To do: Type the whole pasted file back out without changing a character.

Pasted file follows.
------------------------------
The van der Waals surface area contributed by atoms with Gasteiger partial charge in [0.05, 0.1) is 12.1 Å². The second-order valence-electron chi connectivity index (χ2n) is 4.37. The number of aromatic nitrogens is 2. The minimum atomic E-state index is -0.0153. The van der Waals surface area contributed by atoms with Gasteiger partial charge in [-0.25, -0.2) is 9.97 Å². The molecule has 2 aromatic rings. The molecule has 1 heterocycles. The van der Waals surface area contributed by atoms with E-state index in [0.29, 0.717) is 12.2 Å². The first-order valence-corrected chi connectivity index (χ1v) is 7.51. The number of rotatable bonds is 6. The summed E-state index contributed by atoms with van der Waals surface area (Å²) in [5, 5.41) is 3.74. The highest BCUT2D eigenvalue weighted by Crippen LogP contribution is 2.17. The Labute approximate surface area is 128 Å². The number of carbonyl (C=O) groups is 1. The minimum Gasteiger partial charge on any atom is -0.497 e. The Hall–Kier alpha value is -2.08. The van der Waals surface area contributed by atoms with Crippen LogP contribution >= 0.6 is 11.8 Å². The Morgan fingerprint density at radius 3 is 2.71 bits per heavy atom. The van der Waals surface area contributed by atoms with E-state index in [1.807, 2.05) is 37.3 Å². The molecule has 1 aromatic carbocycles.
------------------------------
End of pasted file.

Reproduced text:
The van der Waals surface area contributed by atoms with Gasteiger partial charge in [0.05, 0.1) is 12.1 Å². The second-order valence-electron chi connectivity index (χ2n) is 4.37. The number of aromatic nitrogens is 2. The minimum atomic E-state index is -0.0153. The van der Waals surface area contributed by atoms with Gasteiger partial charge in [-0.25, -0.2) is 9.97 Å². The molecule has 2 aromatic rings. The molecule has 1 heterocycles. The van der Waals surface area contributed by atoms with E-state index in [0.29, 0.717) is 12.2 Å². The first-order valence-corrected chi connectivity index (χ1v) is 7.51. The number of rotatable bonds is 6. The summed E-state index contributed by atoms with van der Waals surface area (Å²) in [5, 5.41) is 3.74. The highest BCUT2D eigenvalue weighted by Crippen LogP contribution is 2.17. The Labute approximate surface area is 128 Å². The number of carbonyl (C=O) groups is 1. The minimum Gasteiger partial charge on any atom is -0.497 e. The Hall–Kier alpha value is -2.08. The van der Waals surface area contributed by atoms with Crippen LogP contribution >= 0.6 is 11.8 Å². The Morgan fingerprint density at radius 3 is 2.71 bits per heavy atom. The van der Waals surface area contributed by atoms with E-state index in [1.807, 2.05) is 37.3 Å². The molecule has 1 aromatic carbocycles.